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Architectural Images in Qing China
Qing China (1644–1912) witnessed a resurgence in architectural painting, a traditional subject category known as jiehua, or boundary painting. Drawing Boundaries concerns itself with the symbolic implications of this impressive and little studied reflorescence. Beginning with a concise and well-illustrated history of the evolution of the tradition, this exciting new study reveals how these images were deployed in the Manchu (Qing) imperial court to define political, social, or cultural boundaries. Characterized by grand conception and regal splendor, the paintings served to enhance the imperial authority of rulers and, to a segment of the elite, to advertise social status. Drawing Boundaries thus speaks to both issues of painting and architectural style and the discourse of powerful cultural forms. In addition to the analysis of how the style of image construction suggests these political and social motivations, the book identifies another aspect of traditional architectural representation unique to the Qing: the use of architectural representation to render form and space. Anita Chung makes the fascinating observation that these renderings create an overwhelming sense of “being there,” a characteristic, she argues, that underscores the Qing concern for the substance of things—a sensibility toward the physical world characteristic of the period and emblematic of a new worldview.
Tales from Medieval China
This collection of short stories, anecdotes, and poems was likely compiled during the 13th century. Tales of romantic love—including courtship, marriage, and illicit affairs—unify the collection and make it an essential primary source for literary and social history, since official Chinese history sources did not usually discuss family conflict or sexual matters. This volume, the first complete translation of The Drunken Man’s Talk (Xinbian zuiweng tanlu) in any language, includes an introduction that explores the literary significance of the work as well as annotations explaining the symbolism and allusions found in the stories.
The Role of Hong Kong
In this colourful story of the Hong Kong Observatory, P. Kevin MacKeown takes us through the development of the Observatory in the Crown colony in the period 1882–1912, featuring in particular its nettlesome founding director William Doberck. A Danish astronomer with little interest in meteorology, though eminently qualified for the senior scientific position, Doberck proved to be a very difficult employee — constantly clashing with his superiors, his confreres, and with the commercial community. Despite the antagonism between Doberck and the Jesuit observatories, a successful storm warning system was developed over several years. MacKeown also introduces the earliest efforts of quantitative meteorology in the region, and documents the additional contributions made by Jesuit observatories at Manila and Shanghai. The study of typhoons and their forecasting was of the greatest importance, and MacKeown details the earliest studies of storms in the China Sea. Apart from general readers interested in Hong Kong’s history, this book will attract historians of science, especially those familiar with China and with Western colonialism in Asia.
Confucian Heritage and Its Modern Adaptation
The contributors to this volume range over 2,000 years of history as they show how Confucian values spread throughout the region in premodern times and how these values were transformed in an age of modernization. The introduction by Gilbert Rozman discusses the special character of East Asia. In Part I Patricia Ebrey analyzes the Confucianization of China; JaHyun Kim Haboush, that of Korea; and Martin Collcutt, the much later diffusion of Confucianism in Japan. In Part II Rozman compares types of Confucianism in nineteenth-century China and Japan and their adaptability in the twentieth century, while Michael Robinson adds an overview of modern Korean perceptions of Confucianism.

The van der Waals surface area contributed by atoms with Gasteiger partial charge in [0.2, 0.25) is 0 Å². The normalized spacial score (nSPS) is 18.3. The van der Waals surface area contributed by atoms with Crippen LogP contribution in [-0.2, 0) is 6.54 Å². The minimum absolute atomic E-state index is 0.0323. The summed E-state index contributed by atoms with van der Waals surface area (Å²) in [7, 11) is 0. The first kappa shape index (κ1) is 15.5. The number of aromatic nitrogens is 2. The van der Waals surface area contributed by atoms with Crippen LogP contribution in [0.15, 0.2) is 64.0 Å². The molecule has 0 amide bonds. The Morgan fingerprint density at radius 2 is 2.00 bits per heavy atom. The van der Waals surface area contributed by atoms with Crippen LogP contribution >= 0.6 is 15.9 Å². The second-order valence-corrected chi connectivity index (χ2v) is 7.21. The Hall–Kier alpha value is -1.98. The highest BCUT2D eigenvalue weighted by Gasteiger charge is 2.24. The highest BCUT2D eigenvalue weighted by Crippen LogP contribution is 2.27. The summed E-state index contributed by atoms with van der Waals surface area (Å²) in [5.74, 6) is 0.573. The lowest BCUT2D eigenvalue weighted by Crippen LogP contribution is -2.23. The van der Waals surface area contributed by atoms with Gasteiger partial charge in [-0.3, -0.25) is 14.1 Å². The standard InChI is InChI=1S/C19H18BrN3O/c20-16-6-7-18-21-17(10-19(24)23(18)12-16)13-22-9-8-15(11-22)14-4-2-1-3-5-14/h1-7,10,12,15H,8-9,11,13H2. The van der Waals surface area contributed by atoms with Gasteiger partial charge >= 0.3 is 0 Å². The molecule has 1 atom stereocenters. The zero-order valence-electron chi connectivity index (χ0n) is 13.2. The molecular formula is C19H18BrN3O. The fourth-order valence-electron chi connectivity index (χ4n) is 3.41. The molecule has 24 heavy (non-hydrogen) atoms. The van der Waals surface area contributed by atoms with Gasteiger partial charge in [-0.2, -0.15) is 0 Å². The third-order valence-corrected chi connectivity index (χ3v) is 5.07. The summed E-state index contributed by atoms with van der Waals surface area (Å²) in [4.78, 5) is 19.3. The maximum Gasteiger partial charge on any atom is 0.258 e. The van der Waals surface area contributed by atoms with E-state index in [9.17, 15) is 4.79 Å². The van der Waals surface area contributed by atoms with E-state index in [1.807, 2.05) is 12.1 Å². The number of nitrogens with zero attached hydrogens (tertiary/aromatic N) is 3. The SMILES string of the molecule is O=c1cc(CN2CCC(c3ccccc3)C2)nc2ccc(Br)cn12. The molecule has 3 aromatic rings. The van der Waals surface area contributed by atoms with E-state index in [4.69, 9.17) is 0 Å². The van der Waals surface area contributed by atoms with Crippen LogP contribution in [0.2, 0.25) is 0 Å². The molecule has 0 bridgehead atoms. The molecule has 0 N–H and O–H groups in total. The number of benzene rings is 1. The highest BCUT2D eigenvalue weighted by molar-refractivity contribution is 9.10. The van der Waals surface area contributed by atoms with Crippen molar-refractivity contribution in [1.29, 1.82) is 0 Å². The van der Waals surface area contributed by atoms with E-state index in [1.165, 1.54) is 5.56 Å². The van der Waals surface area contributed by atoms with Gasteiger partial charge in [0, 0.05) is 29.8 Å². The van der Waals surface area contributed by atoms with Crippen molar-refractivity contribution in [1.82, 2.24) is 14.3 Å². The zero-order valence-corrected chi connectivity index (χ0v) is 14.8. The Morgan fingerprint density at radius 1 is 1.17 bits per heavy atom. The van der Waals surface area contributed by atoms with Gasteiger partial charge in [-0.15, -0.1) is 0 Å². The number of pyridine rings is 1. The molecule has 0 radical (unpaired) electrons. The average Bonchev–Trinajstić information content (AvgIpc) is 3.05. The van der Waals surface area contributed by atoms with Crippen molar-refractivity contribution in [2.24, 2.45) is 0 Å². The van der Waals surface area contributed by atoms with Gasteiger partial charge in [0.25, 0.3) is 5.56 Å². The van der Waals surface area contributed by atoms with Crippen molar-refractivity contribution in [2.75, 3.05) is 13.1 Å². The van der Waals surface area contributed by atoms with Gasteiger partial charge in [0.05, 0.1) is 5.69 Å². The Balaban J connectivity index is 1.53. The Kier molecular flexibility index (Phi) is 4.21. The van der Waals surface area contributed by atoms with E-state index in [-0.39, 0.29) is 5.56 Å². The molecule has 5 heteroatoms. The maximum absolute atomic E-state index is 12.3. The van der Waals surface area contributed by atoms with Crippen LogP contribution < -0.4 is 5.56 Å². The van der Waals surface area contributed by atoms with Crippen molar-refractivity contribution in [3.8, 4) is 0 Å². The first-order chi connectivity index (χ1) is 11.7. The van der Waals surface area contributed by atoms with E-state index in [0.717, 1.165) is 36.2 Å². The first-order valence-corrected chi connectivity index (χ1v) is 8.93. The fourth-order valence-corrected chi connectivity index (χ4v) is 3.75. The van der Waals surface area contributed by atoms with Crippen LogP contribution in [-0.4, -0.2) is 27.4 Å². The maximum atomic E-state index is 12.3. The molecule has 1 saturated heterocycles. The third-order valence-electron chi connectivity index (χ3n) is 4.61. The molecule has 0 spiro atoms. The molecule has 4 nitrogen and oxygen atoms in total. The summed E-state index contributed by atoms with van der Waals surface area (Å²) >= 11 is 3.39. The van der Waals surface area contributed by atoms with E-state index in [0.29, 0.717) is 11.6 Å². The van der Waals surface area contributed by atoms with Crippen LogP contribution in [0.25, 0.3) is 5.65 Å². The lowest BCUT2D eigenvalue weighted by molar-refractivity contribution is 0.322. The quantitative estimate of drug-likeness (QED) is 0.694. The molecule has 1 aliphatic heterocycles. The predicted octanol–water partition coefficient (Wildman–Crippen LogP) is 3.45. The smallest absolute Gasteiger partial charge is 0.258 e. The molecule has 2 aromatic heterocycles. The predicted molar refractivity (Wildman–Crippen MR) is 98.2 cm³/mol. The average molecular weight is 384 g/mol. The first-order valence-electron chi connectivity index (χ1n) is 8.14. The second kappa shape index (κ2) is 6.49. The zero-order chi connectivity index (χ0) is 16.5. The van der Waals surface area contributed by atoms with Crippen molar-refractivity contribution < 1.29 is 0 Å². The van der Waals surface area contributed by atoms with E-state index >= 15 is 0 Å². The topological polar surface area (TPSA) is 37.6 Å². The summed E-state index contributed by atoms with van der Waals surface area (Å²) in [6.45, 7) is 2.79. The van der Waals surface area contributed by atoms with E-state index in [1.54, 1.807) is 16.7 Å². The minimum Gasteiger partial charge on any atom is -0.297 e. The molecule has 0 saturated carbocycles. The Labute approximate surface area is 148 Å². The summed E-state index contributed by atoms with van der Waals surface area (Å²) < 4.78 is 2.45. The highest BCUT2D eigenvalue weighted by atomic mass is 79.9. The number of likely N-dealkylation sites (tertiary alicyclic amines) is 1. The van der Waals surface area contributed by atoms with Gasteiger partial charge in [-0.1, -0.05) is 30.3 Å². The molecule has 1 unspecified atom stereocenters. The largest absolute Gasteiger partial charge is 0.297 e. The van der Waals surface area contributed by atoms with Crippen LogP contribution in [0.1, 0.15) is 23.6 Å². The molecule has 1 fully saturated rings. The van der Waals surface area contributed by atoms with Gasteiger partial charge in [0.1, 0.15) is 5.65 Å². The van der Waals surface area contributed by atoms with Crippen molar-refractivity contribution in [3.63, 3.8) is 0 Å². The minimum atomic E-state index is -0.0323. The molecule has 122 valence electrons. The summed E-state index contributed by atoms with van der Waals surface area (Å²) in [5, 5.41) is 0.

Originally published in 1993.
The Princeton Legacy Library uses the latest print-on-demand technology to again make available previously out-of-print books from the distinguished backlist of Princeton University Press. These paperback editions preserve the original texts of these important books while presenting them in durable paperback editions. The goal of the Princeton Legacy Library is to vastly increase access to the rich scholarly heritage found in the thousands of books published by Princeton University Press since its founding in 1905.
Protestant Burials in Macao
Many of the the major figures (British, European and American) during the turbulent events leading to the Opium War are buried in the Old Protestant Cemetery in Macao. The stories told by the inscriptions on the 160 gravestones there form Macao and Hong Kong's heritage.
Hong Kong Guerrillas in the Second World War and After
This book thus finally gives due prominence to the role of the Chinese guerrillas in Hong Kong during the war, while at the same time setting that struggle into the broader contexts of Guangdong province, the long war between China and Japan, and the victory of the Communists and the early years of their rule in the South.
New Perspectives on China's Great Leap Forward and Famine
When the Chinese Communist Party came to power in 1949, Mao Zedong declared that "not even one person shall die of hunger." Yet some 30 million peasants died of starvation and exhaustion during the Great Leap Forward. Eating Bitterness reveals how men and women in rural and urban settings, from the provincial level to the grassroots, experienced the changes brought on by the party leaders' attempts to modernize China. This landmark volume lifts the curtain of party propaganda to expose the suffering of citizens and the deeply contested nature of state-society relations in Maoist China.